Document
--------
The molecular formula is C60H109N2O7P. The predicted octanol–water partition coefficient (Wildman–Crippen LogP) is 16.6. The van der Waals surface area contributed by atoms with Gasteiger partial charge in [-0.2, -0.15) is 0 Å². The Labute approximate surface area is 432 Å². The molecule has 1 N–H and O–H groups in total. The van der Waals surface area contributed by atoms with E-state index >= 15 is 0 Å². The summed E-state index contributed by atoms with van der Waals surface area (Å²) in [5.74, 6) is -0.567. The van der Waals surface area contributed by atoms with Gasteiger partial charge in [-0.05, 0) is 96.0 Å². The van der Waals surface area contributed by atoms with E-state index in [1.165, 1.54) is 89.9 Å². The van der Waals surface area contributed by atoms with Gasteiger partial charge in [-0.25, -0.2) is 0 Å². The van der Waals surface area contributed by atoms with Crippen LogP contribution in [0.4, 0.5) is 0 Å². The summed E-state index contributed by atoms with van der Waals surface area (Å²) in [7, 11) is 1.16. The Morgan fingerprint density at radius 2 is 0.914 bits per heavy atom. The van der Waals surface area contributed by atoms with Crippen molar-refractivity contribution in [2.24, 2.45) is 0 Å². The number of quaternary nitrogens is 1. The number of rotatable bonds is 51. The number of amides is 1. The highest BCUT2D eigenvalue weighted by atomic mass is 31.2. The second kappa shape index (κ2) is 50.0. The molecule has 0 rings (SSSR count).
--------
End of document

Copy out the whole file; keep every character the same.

The molecular formula is C60H109N2O7P. The predicted octanol–water partition coefficient (Wildman–Crippen LogP) is 16.6. The van der Waals surface area contributed by atoms with Gasteiger partial charge in [-0.2, -0.15) is 0 Å². The Labute approximate surface area is 432 Å². The molecule has 1 N–H and O–H groups in total. The van der Waals surface area contributed by atoms with E-state index >= 15 is 0 Å². The summed E-state index contributed by atoms with van der Waals surface area (Å²) in [5.74, 6) is -0.567. The van der Waals surface area contributed by atoms with Gasteiger partial charge in [-0.05, 0) is 96.0 Å². The van der Waals surface area contributed by atoms with E-state index in [1.165, 1.54) is 89.9 Å². The van der Waals surface area contributed by atoms with Gasteiger partial charge in [-0.25, -0.2) is 0 Å². The van der Waals surface area contributed by atoms with Crippen LogP contribution in [0.4, 0.5) is 0 Å². The summed E-state index contributed by atoms with van der Waals surface area (Å²) in [7, 11) is 1.16. The Morgan fingerprint density at radius 2 is 0.914 bits per heavy atom. The van der Waals surface area contributed by atoms with Crippen molar-refractivity contribution in [2.24, 2.45) is 0 Å². The number of quaternary nitrogens is 1. The number of rotatable bonds is 51. The number of amides is 1. The highest BCUT2D eigenvalue weighted by atomic mass is 31.2. The second kappa shape index (κ2) is 50.0. The molecule has 0 rings (SSSR count).